Then came the dazzling meat course, or as we would have said for another restaurant, the main course. The difference between Mediterranean cuisine and others is that the former places as much emphasis, if not more, on vegetarian delicacies and the flesh is not much missed. However, as we were about to realise, they were merely saving the best for the last. We started off with a Urfa Kebab, which was a spicy ground lamb kebab, similar in appearance and texture to a shish kebab or (koobideh if you’re Iranian); but with so much more flavour. The spices and the meaty flavours were bursting out of the soft morsels. This was again served with lavash and cacik sauce.
After this, we had the Dumanlanmish Tavuk. This was an oval pizza. Old comfort food with an entirely new twist. In keeping with its mediterranean origins, it had olives, green chillies, basil and the good old mozzarella cheese. We lapped it up in no time. This was good preparation for the grand finale.
This was the Kibrit Kebabi that the chef himself insisted that we have, even as we were reluctant to gorge more thanks to how much we had been pampered. And boy were we glad he did. This seemed to be the flagship dish of the restaurant. It consisted of shredded buff loin on a bed of potato crisps tendered and bound by pumpkin. The loin had been butter fried lending it an even smoother texture than it already had thanks to the meticulous cooking the buff pieces were prosaically defined as leaflets, but the sheer flavour and goodness of the meat surely deserves more gushing over in words. The chef told us that this is normally served over pita bread but he’d innovatively added pumpkin and potato crisps instead to make it easier to eat and provide a unique flavour. The inner juices of the buff were oozing out of the dish and drenching the base in its delicious flavours. This was also served with lavash although it was drowned out by the brilliance of the main dish.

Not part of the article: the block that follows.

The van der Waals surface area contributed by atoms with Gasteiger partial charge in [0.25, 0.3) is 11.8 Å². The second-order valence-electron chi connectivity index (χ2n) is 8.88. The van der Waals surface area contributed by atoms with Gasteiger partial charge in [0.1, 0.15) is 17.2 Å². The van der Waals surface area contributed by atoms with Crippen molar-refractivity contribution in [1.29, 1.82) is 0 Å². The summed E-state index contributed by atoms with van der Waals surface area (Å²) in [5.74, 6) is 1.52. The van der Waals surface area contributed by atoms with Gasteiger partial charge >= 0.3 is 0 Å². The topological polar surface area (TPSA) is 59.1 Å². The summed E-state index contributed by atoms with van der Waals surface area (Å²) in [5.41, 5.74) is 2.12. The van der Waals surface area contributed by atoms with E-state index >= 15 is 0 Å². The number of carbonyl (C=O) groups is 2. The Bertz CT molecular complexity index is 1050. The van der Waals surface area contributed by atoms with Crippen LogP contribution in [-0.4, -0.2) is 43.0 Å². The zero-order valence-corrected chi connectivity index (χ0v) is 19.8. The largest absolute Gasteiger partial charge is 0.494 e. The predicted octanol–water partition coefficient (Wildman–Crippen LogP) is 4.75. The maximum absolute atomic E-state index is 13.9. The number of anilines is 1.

After this excellent conclusion to the entrees, all that remained was to conclude our meal with some excellent dessert. The sheer brilliance of the meal had built up very high expectations for the dessert, and the Backlava Duo that was whipped up for us fulfilled this to very satisfying effect. Backlava is the most distinctive and well known Turkish and near eastern/Persian dessert and is considered a hallmark of the culture. It was a baked dessert consisting of two pieces of hand-rolled phyllo dough full of buttery goodness. It was stuffed with walnut and pistachio which lent it a crunchy flavour and had been soaked in cinnamon syrup, that gave it the characteristic sweet and sticky flavour. One of the pieces was the typical rectangular shape while the other one was long and cylindrical, a quirky innovation.
Thus ended our stupendous meal. The soft music and aesthetic surroundings in harmony with the soundtrack were the perfect accompaniment to our wonderful meal and contributed to the experience. This restaurant is one that would be criminal to miss out on if you live in the area and is one of the lesser known gems in South Delhi.